How Patriots Legend Helped Unlock Marcus Jones’ Punt Returning

Jones' 84-yard game-winner rescued the Patriots on Sunday


November 21

FOXBORO, Mass. — On Sept. 18, Marcus Jones was a healthy scratch for the Patriots. Two months and two days later, he was the hero in New England’s most dramatic victory in years.

How did he get here from there? Two words: Troy Brown.

After Jones’ 84-yard punt-return touchdown in the closing seconds vaulted the Patriots to a 10-3 win over the New York Jets on Sunday at Gillette Stadium, head coach Bill Belichick credited Brown for helping turn the rookie cornerback into one of the NFL’s most explosive return men.

Brown, a Patriots Hall of Famer and one of the greatest punt returners in franchise history, has coached the position in New England for the past three seasons on top of his duties as the team’s receivers coach.

“I think Troy Brown has done a great job with him,” Belichick said. “Where Marcus was when he got here and where he is now, they’re an ocean apart. Troy has really done a good job with the ball-handling, ball catching, making the first guy miss, ball security, setting up blocks, having vision on the ball, the gunner, playing the wind, so forth.”

Jones came to the Patriots with a decorated return-game résumé. In college at Houston and Troy, he tied the NCAA record with nine career punt/kick return touchdowns, including a 100-yard, last-minute game-winner against SMU last October. He was the best returner in the nation, bar none, and when New England drafted him in the third round, he was viewed as the obvious favorite to replace departed return man Gunner Olszewski.

But he didn’t. At least, not right away.

Jones was limited in spring practice after underdoing offseason surgery on both shoulders, and he did not show the Patriots enough during training camp and the preseason to win either the punt or kick return job. The former went to Myles Bryant, who hadn’t returned punts since high school. Ty Montgomery handled the latter to start.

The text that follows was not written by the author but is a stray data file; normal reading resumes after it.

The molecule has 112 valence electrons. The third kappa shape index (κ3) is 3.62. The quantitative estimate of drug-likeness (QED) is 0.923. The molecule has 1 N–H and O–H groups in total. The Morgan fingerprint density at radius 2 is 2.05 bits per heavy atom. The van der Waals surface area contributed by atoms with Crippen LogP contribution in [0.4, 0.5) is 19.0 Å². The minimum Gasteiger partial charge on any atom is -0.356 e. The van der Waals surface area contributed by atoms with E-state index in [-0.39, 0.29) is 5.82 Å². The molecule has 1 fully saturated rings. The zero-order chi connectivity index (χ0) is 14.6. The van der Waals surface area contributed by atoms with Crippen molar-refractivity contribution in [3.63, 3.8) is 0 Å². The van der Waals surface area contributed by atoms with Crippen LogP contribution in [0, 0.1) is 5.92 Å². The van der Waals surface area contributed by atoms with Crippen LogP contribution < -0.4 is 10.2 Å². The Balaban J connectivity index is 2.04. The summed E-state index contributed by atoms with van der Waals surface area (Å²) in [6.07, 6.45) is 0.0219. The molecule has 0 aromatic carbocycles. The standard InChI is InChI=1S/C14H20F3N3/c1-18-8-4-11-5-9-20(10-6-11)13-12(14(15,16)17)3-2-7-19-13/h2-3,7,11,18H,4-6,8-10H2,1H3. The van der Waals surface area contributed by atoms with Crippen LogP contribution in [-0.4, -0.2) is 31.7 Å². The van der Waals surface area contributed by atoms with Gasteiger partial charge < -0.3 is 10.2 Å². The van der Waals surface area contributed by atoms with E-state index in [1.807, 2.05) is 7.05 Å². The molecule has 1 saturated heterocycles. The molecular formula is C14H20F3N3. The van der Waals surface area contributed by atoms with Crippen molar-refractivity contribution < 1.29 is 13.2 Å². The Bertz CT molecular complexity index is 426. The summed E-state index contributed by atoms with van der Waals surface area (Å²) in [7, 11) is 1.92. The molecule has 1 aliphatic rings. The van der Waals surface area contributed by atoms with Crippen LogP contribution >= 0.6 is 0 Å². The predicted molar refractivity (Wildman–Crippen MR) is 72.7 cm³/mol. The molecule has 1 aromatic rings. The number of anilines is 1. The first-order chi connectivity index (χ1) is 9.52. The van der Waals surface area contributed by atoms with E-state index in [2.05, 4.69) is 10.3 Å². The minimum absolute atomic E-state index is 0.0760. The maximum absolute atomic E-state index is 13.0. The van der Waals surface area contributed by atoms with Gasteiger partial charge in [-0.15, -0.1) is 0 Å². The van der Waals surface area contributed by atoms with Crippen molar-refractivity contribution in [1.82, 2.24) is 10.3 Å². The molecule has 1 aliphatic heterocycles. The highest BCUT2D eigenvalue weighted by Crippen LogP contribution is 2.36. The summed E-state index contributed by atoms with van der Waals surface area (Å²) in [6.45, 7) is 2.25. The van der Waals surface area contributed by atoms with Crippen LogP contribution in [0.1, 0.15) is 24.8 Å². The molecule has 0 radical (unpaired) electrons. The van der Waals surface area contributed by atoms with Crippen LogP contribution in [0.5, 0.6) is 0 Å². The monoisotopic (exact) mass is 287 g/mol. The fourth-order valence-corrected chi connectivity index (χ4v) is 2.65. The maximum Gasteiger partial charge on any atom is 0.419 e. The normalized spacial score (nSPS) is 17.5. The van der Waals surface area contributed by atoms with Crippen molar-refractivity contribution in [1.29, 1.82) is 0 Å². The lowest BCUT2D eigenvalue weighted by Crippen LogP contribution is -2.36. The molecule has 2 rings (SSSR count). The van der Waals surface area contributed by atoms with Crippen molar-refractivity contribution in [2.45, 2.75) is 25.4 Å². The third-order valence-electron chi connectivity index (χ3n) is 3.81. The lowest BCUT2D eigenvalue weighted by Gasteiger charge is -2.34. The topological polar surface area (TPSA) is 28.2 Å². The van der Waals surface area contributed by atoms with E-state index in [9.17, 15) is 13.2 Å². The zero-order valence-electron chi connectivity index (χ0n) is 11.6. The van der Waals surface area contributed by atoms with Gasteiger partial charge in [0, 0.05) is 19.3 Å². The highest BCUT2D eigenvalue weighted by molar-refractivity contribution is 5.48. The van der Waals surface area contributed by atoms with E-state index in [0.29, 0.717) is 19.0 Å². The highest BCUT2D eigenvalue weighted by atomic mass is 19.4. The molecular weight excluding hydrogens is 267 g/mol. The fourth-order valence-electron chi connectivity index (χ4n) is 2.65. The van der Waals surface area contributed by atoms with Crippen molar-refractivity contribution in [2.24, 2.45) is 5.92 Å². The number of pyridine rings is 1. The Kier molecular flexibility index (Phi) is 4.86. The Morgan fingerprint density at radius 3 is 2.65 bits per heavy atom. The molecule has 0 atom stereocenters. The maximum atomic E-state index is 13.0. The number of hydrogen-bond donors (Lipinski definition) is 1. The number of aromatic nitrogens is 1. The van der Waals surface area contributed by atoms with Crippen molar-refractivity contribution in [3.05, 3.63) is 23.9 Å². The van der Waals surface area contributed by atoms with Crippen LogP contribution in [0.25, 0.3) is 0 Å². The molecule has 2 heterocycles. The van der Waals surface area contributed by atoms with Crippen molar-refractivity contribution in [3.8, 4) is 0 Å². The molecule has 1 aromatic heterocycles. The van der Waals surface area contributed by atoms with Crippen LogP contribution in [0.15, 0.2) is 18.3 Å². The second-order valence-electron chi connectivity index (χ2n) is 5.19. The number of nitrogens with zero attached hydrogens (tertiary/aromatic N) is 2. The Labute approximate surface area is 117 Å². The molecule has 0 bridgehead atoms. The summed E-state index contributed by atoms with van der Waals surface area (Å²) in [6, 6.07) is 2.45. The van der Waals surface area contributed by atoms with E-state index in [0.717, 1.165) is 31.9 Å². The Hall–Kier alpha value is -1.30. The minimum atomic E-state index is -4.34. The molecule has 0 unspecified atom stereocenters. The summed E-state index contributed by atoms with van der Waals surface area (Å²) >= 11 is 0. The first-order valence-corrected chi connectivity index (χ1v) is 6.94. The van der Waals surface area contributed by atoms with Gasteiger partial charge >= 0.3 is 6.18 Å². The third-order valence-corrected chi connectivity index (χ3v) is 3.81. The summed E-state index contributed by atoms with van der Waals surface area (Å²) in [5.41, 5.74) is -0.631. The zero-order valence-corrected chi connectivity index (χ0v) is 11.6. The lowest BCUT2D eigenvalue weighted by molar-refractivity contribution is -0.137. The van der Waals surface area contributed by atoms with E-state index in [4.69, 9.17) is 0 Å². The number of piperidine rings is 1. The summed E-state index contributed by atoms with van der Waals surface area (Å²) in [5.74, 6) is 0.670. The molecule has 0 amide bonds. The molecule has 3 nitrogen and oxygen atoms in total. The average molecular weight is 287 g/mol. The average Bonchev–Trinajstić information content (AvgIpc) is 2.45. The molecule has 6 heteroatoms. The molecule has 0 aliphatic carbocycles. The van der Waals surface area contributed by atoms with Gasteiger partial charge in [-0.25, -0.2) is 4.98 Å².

Bryant also beat out Jones for the top slot cornerback spot, meaning the Patriots had little reason to play their diminutive rookie DB early in the season. He logged just four snaps in New England’s season opener, then was a healthy inactive for the team’s Week 2 win at Pittsburgh.

Jones didn’t become the Patriots’ primary kick returner until their third game, and he didn’t take over punt-return duties until Week 4, after an eventful opening stretch that featured multiple muffs by Bryant that New England was fortunate to recover.

“Marcus, we didn’t feel like he was quite ready at the beginning of the year,” Belichick explained. “We went with Myles. Then, as Marcus got better and gained more experience and confidence and then performed well, he’s handled all the return game for a number of weeks now. Certainly, there’s some innate skill that goes with that. There’s (also) certainly a developmental aspect.”

The wait was worth it. Jones now ranks second among all qualified returners in both punt-return average (16.6 yards) and kick-return average (24.3), per NFL GSIS, and he’s the only player in the NFL this season to return a punt for a touchdown. Over the last three games, he’s had punt returns of 23, 32 and 84 yards and a kickoff return that went for 32 yards.

“He came in pretty good to begin with,” special teams captain Matthew Slater said after Sunday’s game. “But I just think his confidence level has really increased. His god-given ability has been evident from Day 1, and I think now our group realizes, hey, if we block for this guy, he’s going to have a chance to make plays. So we go out there, he has a lot of confidence in us, we have a lot of confidence in him, and I think it makes for a good unit. And when we needed it most, we just trusted each other.”

Added rookie special teamer Brenden Schooler: “He’s awesome at setting up blocks. He makes it easy for us. Having a returner (like him) back there, it’s electrifying. At any moment, it can happen, and (Sunday) it happened at the perfect moment. It was an awesome feeling.”

In Belichick’s eyes, Jones’ rapid rise from inactive to irreplacable is a testament to Brown’s coaching. The three-time Super Bowl champion has overseen top-tier punt returners in each of his three seasons on staff, with Olszewski earning first-team All-Pro honors in 2020 and ranking second in yards per return in 2021.

“Troy has done a tremendous job with Marcus,” Belichick said. “Marcus has worked hard, and he’s really improved. He’s had a number of big returns for us, but obviously (this one) going to the house, might have been the first one in the league this year. Obviously a huge play in the game, and great execution by the punt return team to get Marcus started. … If you can get them blocked, get it started, then you at least have a chance.”

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Thumbnail photo via Brian Fluharty/USA TODAY Sports Images
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